TORONTO, Ont. – The Canadian Trucking Alliance (CTA) continues to sound the alarm about Driver Inc. – a payment model in which drivers who do not own or operate their own vehicle still become incorporated and receive pay without source deductions.
The payment scheme has become so widespread that all carriers may need to consider adopting the approach if they want to compete for drivers, the alliance says, calling on the federal government and provincial compensation boards to intervene.
“Contract drivers who are utilizing company vehicles, without any financial risk/responsibility to own/operate the vehicle, contravenes the historical definition of driver-contractor status in our sector,” said Stephen Laskowski, CTA president. “To now rule against this historic principle, effectively changing the definition, would turn our industry upside down.”
The alliance has been looking to the Canada Revenue Agency to clarify its position on the payment approach – something it estimates is costing the government millions in tax revenue.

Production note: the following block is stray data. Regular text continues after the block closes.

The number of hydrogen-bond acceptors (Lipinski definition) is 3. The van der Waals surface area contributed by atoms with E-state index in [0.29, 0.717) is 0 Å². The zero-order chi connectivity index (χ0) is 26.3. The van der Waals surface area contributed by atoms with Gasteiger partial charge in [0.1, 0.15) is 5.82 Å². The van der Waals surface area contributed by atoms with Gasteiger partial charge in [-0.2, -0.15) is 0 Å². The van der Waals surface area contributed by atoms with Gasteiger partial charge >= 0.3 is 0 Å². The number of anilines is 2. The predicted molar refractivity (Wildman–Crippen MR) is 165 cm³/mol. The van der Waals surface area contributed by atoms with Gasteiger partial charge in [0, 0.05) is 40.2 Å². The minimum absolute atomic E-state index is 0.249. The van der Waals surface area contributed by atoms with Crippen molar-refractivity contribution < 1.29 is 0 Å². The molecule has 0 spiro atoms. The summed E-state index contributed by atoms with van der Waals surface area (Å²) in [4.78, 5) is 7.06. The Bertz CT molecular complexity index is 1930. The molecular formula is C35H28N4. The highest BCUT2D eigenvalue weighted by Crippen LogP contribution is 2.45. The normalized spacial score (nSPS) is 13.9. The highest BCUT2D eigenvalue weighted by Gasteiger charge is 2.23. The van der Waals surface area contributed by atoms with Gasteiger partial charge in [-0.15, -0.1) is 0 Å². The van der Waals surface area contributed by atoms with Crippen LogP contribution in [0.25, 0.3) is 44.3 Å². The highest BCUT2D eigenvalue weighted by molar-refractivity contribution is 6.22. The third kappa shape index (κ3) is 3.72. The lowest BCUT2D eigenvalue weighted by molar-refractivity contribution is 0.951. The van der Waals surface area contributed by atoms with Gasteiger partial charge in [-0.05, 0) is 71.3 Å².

“Incorporating yourself as a driver, without owning/operating your own truck, has significant labor law and tax implications. Many drivers and companies utilizing this system seem to think Driver Inc. is some previously undiscovered tax oasis. It’s not. It’s a mirage,” says Laskowski. “The tax filing implications make the Driver Inc. model a very questionable approach to legitimately increasing drivers’ take-home pay. Obviously not declaring your income is a highly illegal method to increasing pay, made easier by the fact that CRA does not always find businesses that don’t issue T4A’s to contractor drivers.”
The CTA wants the Canada Revenue Agency to ensure that companies and drivers are paying their fair share of taxes by filing as a Personal Services Business (PSB), with all company drivers issued a T4 or T4A in 2018.
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